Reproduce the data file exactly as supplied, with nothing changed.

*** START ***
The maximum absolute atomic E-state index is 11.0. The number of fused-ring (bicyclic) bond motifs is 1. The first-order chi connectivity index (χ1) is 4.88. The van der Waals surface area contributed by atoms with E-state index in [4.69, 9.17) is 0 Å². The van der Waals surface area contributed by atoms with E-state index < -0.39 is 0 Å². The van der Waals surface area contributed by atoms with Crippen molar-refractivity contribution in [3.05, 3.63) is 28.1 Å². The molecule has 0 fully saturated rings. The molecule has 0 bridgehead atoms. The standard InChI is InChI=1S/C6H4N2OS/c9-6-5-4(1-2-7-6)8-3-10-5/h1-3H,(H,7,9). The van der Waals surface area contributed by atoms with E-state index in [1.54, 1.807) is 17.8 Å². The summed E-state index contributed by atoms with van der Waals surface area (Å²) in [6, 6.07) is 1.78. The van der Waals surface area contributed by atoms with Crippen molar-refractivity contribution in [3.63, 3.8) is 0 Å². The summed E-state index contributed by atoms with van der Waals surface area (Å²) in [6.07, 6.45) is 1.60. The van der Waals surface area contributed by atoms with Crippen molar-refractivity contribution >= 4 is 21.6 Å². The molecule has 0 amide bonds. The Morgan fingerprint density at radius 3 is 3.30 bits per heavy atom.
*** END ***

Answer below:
The maximum absolute atomic E-state index is 11.0. The number of fused-ring (bicyclic) bond motifs is 1. The first-order chi connectivity index (χ1) is 4.88. The van der Waals surface area contributed by atoms with E-state index in [4.69, 9.17) is 0 Å². The van der Waals surface area contributed by atoms with E-state index < -0.39 is 0 Å². The van der Waals surface area contributed by atoms with Crippen molar-refractivity contribution in [3.05, 3.63) is 28.1 Å². The molecule has 0 fully saturated rings. The molecule has 0 bridgehead atoms. The standard InChI is InChI=1S/C6H4N2OS/c9-6-5-4(1-2-7-6)8-3-10-5/h1-3H,(H,7,9). The van der Waals surface area contributed by atoms with E-state index in [1.54, 1.807) is 17.8 Å². The summed E-state index contributed by atoms with van der Waals surface area (Å²) in [6, 6.07) is 1.78. The van der Waals surface area contributed by atoms with Crippen molar-refractivity contribution in [3.63, 3.8) is 0 Å². The summed E-state index contributed by atoms with van der Waals surface area (Å²) in [6.07, 6.45) is 1.60. The van der Waals surface area contributed by atoms with Crippen molar-refractivity contribution >= 4 is 21.6 Å². The molecule has 0 amide bonds. The Morgan fingerprint density at radius 3 is 3.30 bits per heavy atom.